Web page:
Make a music supervisor happy: choosing relevant tracks

Photo: BRRT, via Pixabay

Photo: BRRT, via Pixabay

You’ve listened to our advice, and your tracks are a legal dream, your mastering is flawless and you’re poised and ready to respond if one of your tracks is selected for a sync project. Great! But one thing could still be holding you back: your track selection.

The perils of the sync track dump

Now, you’re a busy person. It’s easy to decide to make your life simpler: you’ll send the same set of tracks to every request you spot or brief you receive. Surely the client or supervisor can decide what best fits a particular project.
The difficulty here is that clients are busy too – chances are that if an artist has sent or uploaded ten or fifteen tracks to a request for a modern classical instrumental, and the first two turn out to be dubstep with vocal, a music supervisor is that much less likely to sift through the rest in the hope that one of them fits the brief.
In fact seeing five or more tracks from the same artist can set off alarm bells – how likely is it that every single one could be perfect for the project? Stranger things have happened, of course, but the time pressures involved in the process mean that clients and music supervisors must use the law of averages to their advantage.

Instant recognition – for all the wrong reasons

Likewise, if you submit the same set of songs to every single music request, it can be noticed – if worse comes to worst, the same client will see your “package” listed for completely different briefs. When an artist or label repeatedly submits songs to totally inappropriate briefs – whimsical folk pop to minimal house briefs, a song containing swearwords and drug references to a children’s foodstuffs project – it becomes clear that they’re not really paying attention, and may make it less likely that their submissions will be taken seriously next time.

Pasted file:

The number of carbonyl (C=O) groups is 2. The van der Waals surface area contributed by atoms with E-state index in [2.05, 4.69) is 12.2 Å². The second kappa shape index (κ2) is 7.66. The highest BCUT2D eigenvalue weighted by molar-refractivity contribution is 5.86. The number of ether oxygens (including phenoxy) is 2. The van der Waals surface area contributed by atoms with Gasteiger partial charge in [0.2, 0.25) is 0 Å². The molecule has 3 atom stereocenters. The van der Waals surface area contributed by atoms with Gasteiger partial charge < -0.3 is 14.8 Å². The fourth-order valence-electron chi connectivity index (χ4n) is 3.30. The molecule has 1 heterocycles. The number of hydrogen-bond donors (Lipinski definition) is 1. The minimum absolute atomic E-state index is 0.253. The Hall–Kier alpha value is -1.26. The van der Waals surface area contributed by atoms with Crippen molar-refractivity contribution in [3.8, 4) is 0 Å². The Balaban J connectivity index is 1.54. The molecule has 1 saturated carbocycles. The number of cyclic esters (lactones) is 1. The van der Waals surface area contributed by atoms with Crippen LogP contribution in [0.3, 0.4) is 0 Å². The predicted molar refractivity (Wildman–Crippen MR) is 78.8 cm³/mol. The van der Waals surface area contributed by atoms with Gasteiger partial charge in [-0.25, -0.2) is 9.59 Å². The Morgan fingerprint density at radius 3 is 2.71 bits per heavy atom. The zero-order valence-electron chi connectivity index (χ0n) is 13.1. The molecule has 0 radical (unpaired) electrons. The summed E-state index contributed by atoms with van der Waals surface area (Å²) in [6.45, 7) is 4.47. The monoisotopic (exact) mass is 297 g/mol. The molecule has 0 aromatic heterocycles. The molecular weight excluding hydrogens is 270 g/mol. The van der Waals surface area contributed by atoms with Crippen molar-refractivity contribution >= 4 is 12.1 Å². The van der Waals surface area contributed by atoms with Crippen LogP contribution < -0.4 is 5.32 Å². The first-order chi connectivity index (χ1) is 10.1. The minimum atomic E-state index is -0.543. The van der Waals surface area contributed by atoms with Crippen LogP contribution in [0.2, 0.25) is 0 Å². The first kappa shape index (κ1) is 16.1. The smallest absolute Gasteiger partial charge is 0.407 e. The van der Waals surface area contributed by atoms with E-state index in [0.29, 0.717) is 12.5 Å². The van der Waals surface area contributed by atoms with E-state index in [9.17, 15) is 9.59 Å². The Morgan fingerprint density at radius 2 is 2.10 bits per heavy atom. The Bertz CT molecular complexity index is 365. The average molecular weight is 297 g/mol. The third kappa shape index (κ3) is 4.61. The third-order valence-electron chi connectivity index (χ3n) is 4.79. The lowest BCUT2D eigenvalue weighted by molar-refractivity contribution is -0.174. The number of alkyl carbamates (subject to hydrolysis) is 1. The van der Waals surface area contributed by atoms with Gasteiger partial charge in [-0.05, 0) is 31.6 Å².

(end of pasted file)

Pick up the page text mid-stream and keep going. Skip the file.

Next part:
Preparing for requests

First of all, look through your track library. If it’s huge, take the time to go through your back catalogue (on our system, this could be an excellent time to make sure that every version you have is uploaded, beautifully tagged and labelled, and that your details are up to date) and if necessary refamiliarise yourself with every song and its structure, and imagine what kind of projects it might fit. Knowing your catalogue inside out will help you immediately recognise when a sync track request could be perfect for your music, and save you a lot of potential rummaging.
Think too about the territories where you hope to have your music licensed, and be honest with yourself if you’re lacking in contact with that country’s ad or film music landscape. That’s what the internet (and as an example, our placement back catalogue) is there for! Do a little research, and check out song structure and instrumentation in the industries and product categories you’re interested in syncing for. A beer ad in Germany is often quite different to a beer ad in the UK.

Read that brief!

Just as a jobseeker is more likely to land a good job by sending a perfectly tailored application to ten positions that match their skills rather than a hundred identical, scattershot applications to jobs that might sort of fit the bill, a song submission has to fit a brief to have a chance of acceptance.
When a brief catches your eye, read every part carefully – the title may say only “electronic track” but the main request might elaborate with information about style, tempo and vocals in a way that narrows it down to only one or two of your tracks. Likewise, listen to the reference songs if there are any, playing close attention to their tempo and mood. Now think about your own music. Does anything jump out at you as being suitable? Be honest with yourself – if nothing fits the bill, save your efforts for the next brief where you’ll really be in with a chance.

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